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Title: Performance characteristics of BGO multicrystal block detectors used in positron emission tomography
Author: Mesbahi, Mohammad Esmail
ISNI:       0000 0001 3395 364X
Awarding Body: University of Surrey
Current Institution: University of Surrey
Date of Award: 1996
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Positron Emission Tomography (PET) serves a unique and important role in medical research because it permits non-invasive quantitative study of biological processes using radionuclides of naturally occuring elements. In the last decade, the imaging properties of PET have improved significantly because of better understanding of the design principles and introduction of novel concepts. One such development has been that of the 'block' detector system, consisting of an array of scintillation crystals coupled to a relatively small number of photomultiplier tubes (PMTs). Identification of the particular element in the block is made by comparing the outputs from the PMTs. The block provides the basic unit of the detector rings in modern PET cameras. The prototype block detector system employed in this study incorporates the CTI 831 detector module (49.47 mm wide by 53.36 mm tall by 30 mm deep). This is segmented into a matrix of 8 by 4 crystal elements, 5.62 mm(transaxially) by 12.86 mm (axially) and 30 mm (deep), and coupled to four square PMTs. The drive towards improvement of image quality in PET has prompted the development of even smaller crystals, promising 'high resolution' multiplane imaging. While these detectors have significant advantages over other detectors, the aim of this study was to investigate the physical performance of this specific block detector and to assess how its limitations will affect the information obtained from it. The system investigated offered a coincidence time resolution of 5.8 ±0.3 ns FWHM for a pair of block detectors, an individual crystal energy resolution of 19 % ±3 FWHM at 511 keV, maximum intrinsic efficiency of 45.7% ±0.5 and a column transaxial resolution of 4.2 ±0.4 mm FWHM, offering important immediate advantages. However, the drawback in the current implementation scheme is the nonuniformity across the detector face. The variation of efficiency, energy and spatial resolution for the individual detector crystals across the face of the detector block were investigated, the factors contributing to these variations were identified and suggestions for reducing their effects were made. For example inter-detector scattering was found to be a problem that leads to mispositioning of detected events. Different techniques for evaluating the amount, distribution and consequently the removal of inter-detector scattering were established. Finally these block detectors offer other possibilities like gamma-gamma coincidence imaging, attractive for adaption to neutron induced gamma ray emission tomography (NIGET). This would reduce the long scanning times presently required. However, the 'electronic collimation' provided by the coincidence detection of the two annihilation photons along the line of response between the opposing detectors is lost. Imaging of the cascade gamma rays necessitates the use of physical collimation in order to define a plane through the object. This will however reduce the absolute efficiency of the system from 2.28*10-2t 2*104to 7.3*10-6± 3"10-7w hen collimation is used on both sides but increases the spatial resolution from 5.7 ±0.2 to 2.4 ±0.2 mm. However, if a collimator is used on one side only, the spatial resolution (3.8 ±0.2 mm) obtained is comparable to that of a Ge detector with a1 mm diameter hole collimator and the absolute efficiency of the system (1.1 *10-4±3`10'5) is many times better.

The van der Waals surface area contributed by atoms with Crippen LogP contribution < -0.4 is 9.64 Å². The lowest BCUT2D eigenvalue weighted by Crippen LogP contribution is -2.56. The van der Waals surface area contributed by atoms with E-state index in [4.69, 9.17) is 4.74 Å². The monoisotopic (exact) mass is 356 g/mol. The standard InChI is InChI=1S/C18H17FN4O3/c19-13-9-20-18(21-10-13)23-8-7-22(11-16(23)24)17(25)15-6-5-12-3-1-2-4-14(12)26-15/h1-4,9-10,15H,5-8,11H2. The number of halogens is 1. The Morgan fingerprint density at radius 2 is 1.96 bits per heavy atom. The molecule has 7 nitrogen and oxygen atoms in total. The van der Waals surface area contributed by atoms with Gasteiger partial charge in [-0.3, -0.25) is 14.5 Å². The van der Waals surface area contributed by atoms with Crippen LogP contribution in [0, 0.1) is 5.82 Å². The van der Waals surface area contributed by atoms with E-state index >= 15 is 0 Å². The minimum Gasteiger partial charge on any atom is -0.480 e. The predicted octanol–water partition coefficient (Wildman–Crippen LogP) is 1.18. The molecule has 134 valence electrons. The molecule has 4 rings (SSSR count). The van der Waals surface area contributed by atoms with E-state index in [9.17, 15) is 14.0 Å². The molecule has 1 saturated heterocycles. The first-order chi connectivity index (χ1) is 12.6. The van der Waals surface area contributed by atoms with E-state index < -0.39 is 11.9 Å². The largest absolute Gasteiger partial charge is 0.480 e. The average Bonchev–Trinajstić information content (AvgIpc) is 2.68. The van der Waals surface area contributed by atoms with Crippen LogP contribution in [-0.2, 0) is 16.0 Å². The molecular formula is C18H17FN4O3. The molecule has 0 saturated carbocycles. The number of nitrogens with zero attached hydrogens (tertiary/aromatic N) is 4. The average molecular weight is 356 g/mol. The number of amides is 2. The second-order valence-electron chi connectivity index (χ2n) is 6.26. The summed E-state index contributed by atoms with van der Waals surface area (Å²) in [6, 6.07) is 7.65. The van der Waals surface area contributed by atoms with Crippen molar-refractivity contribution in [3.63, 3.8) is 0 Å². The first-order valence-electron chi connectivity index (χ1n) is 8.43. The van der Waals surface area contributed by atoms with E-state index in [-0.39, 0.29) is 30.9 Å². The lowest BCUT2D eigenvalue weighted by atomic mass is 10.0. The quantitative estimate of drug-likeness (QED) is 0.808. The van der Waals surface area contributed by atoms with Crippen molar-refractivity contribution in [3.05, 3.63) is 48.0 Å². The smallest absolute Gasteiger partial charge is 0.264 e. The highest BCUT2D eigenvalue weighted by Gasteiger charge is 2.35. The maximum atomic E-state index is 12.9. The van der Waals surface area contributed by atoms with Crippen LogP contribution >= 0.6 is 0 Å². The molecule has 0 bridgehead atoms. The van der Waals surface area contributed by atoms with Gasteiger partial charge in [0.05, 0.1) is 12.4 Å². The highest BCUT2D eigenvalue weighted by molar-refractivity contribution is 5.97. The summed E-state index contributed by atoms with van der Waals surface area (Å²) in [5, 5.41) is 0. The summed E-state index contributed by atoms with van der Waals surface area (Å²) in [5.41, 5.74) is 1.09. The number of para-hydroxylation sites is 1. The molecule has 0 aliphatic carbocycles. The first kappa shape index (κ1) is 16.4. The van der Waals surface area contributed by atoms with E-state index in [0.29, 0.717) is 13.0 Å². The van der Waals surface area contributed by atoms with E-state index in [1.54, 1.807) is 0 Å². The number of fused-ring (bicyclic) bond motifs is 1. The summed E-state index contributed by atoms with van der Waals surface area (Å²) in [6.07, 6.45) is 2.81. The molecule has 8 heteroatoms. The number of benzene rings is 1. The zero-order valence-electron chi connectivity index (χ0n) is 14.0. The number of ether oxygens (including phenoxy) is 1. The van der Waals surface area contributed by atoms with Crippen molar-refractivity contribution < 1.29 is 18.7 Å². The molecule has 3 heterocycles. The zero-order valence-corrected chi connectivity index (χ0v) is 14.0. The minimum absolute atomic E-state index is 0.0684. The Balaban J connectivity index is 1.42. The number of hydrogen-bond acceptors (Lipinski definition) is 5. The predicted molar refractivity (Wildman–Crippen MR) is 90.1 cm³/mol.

Supervisor: Not available Sponsor: Not available
Qualification Name: Thesis (Ph.D.) Qualification Level: Doctoral
EThOS ID:  DOI: Not available
Keywords: Pattern recognition & image processing Pattern recognition systems Pattern perception Image processing Solid state physics